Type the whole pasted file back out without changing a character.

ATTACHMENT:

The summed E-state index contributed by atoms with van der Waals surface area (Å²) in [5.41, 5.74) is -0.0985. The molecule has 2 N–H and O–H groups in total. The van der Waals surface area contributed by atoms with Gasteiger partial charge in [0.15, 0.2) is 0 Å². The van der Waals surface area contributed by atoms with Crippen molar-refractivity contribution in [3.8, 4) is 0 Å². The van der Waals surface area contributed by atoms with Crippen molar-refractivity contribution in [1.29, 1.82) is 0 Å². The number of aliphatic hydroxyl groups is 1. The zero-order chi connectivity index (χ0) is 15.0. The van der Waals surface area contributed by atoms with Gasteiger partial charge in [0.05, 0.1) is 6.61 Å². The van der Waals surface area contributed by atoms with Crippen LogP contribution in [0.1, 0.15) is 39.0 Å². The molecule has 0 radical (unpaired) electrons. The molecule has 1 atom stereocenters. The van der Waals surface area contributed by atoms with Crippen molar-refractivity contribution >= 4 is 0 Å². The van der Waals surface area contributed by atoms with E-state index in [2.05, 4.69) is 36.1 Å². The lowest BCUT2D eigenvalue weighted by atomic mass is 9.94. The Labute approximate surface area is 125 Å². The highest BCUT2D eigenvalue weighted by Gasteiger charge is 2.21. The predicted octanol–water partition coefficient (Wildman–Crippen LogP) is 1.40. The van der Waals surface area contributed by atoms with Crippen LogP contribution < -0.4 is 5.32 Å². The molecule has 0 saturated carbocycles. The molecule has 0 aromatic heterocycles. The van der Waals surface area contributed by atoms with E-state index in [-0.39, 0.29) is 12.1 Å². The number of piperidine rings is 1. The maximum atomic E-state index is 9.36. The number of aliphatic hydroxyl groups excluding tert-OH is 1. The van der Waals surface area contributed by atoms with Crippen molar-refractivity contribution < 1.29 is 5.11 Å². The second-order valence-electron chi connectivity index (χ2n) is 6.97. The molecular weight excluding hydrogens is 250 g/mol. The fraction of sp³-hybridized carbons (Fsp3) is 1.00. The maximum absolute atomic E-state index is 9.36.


The summed E-state index contributed by atoms with van der Waals surface area (Å²) in [5.41, 5.74) is -0.0985. The molecule has 2 N–H and O–H groups in total. The van der Waals surface area contributed by atoms with Gasteiger partial charge in [0.15, 0.2) is 0 Å². The van der Waals surface area contributed by atoms with Crippen molar-refractivity contribution in [3.8, 4) is 0 Å². The van der Waals surface area contributed by atoms with Crippen molar-refractivity contribution in [1.29, 1.82) is 0 Å². The number of aliphatic hydroxyl groups is 1. The zero-order chi connectivity index (χ0) is 15.0. The van der Waals surface area contributed by atoms with Gasteiger partial charge in [0.05, 0.1) is 6.61 Å². The van der Waals surface area contributed by atoms with Crippen LogP contribution in [0.1, 0.15) is 39.0 Å². The molecule has 0 radical (unpaired) electrons. The molecule has 1 atom stereocenters. The van der Waals surface area contributed by atoms with Crippen molar-refractivity contribution >= 4 is 0 Å². The van der Waals surface area contributed by atoms with E-state index in [2.05, 4.69) is 36.1 Å². The lowest BCUT2D eigenvalue weighted by atomic mass is 9.94. The Labute approximate surface area is 125 Å². The highest BCUT2D eigenvalue weighted by Gasteiger charge is 2.21. The predicted octanol–water partition coefficient (Wildman–Crippen LogP) is 1.40. The van der Waals surface area contributed by atoms with Crippen LogP contribution < -0.4 is 5.32 Å². The molecule has 0 saturated carbocycles. The molecule has 0 aromatic heterocycles. The van der Waals surface area contributed by atoms with E-state index in [-0.39, 0.29) is 12.1 Å². The number of piperidine rings is 1. The maximum atomic E-state index is 9.36. The number of aliphatic hydroxyl groups excluding tert-OH is 1. The van der Waals surface area contributed by atoms with Crippen molar-refractivity contribution < 1.29 is 5.11 Å². The second-order valence-electron chi connectivity index (χ2n) is 6.97. The molecular weight excluding hydrogens is 250 g/mol. The fraction of sp³-hybridized carbons (Fsp3) is 1.00. The maximum absolute atomic E-state index is 9.36.